In between there's a few snatched moments chatting with Chip, Bootbrush, Silver, Kaz, Pan Pup, and Dynamo, pups who provide little snippets about the life, and there are big recurring themes. The main one is putting aside anxiety and social convention and just being. As Chip put it, we have to be civilised and live within the boundaries of what it means to be human. As a pup he can throw that aside and become animalistic, but also be more sociable and playful without convention intervening. Likewise, Dynamo suggests that disproportionate numbers of pups have high pressure jobs and this is a form of escapism. This is hardly surprising. In fetish and S&M cultures, power play is central (indeed, a debate about sexual ethics once caused a Trot group to split). The appeal of being submissive is giving up control and subordinating one's body and sensations to the whims of another, and this can manifest itself in all kinds of ways. The Miss Whiplash trope beloved of 80s and 90s tabloid editors is the most conventional way of thinking about this, but it goes beyond someone getting tied to a post for a thrashing - for some it's a letting go of social mores and expectations and being governed by the pleasure over the reality principle, even if (depending on the context) that might involve some (eroticised) pain. The same kind of understanding applies here. Freud noted that we're born polymorphously perverse, as a bundle of desires that demand immediate satisfaction. As the infant matures into childhood and adulthood these instincts are tamed and we become beings capable of functioning in large, complex societies. Desires are repressed but constantly bubble up from the unconscious and can, in some cases, cause mental illness. Leaving aside debates about Freud, dogs are, if anything, four legged iterations of the id. They sleep when they want. They engorge themselves on food. They take pleasure in the most disgusting activities, and they're perhaps even more sex obsessed than their human masters. Framed in this way, as creatures that are mostly left to indulge every impulse and pleasure, you can see why being a dog might hold that escapist appeal.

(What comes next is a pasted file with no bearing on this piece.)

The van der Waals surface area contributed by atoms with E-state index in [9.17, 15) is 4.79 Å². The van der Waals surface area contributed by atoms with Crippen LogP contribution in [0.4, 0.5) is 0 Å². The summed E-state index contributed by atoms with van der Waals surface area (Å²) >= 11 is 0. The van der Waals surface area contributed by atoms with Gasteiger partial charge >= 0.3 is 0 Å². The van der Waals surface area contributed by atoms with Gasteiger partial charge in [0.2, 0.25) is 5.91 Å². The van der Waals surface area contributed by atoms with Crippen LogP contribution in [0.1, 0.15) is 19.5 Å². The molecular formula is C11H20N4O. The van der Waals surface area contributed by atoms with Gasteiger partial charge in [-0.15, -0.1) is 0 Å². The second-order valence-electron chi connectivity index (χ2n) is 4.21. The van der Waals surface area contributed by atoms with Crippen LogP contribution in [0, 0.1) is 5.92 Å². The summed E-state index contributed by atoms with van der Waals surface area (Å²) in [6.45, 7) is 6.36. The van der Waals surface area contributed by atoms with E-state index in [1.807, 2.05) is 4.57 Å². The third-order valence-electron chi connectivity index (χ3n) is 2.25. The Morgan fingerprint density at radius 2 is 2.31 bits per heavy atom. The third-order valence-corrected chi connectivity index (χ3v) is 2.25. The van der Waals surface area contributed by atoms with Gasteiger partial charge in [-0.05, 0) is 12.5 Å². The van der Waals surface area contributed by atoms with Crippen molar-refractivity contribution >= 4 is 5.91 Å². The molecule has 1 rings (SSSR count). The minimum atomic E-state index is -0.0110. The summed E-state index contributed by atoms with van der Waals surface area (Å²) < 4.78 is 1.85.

As an escape, puppies differ from its Otherkin kin. The usual narrative of non-human identifiers tends to evoke mysticism and cross-species spiritualism (and cross-dimensional in the case of fantastical creatures) to interpret their desires to have pointy ears or take flight with a set of feathery wings. The relationship between their human and puppy selves presented here appears to be more contingent and less deep-rooted, at least in how they are presented.
The second interesting aspect to this is the pup subculture is almost entirely male, and that isn't because the men involved are mostly gay. Noting this, Kai suggests it's because women who move into pet play tend to prefer being kittens. I suppose one explanation is the well-worn gender typing of dogs and cats as embodying masculine and feminine traits. That can't be all of it though. Again, going from pups' testimony there is a bonding element to this. Masculinity is changing, but in its hegemonic forms at least the possibilities of intimate but non-sexual relationships between men remains circumscribed. Bonding over and fixating on traditional male pursuits largely remains the order of the day. Something like pup play transgresses this. For the handler, it allows for an exploration of a caring role vis a vis his pups, and for the pup themselves to experience being the object of care by another man. Similarly with the pup meet ups, it allows for a degree of physicality, of touching and being affectionate toward and with other men without triggering complex anxieties around sexuality and propriety - the rules of normal (gendered) human interaction no longer apply and new intimacies "not allowed" by conventional masculinity become possible and are accepted by participants.
There's always a danger with this sort of programme of pointing and laughing - we'll have to see what Gogglebox makes of it. But apart from the sub-salacious subject matter, Secret Life of the Human Pups raises interesting questions about social conventions that go beyond pups and their handlers. If, to paraphrase and twist our bearded German friend, there are groups of people who find solace not just in their animal functions, but in being actual animals, then something is severely lacking in our society if we can't find ourselves as thinking, feeling, sensuous human beings.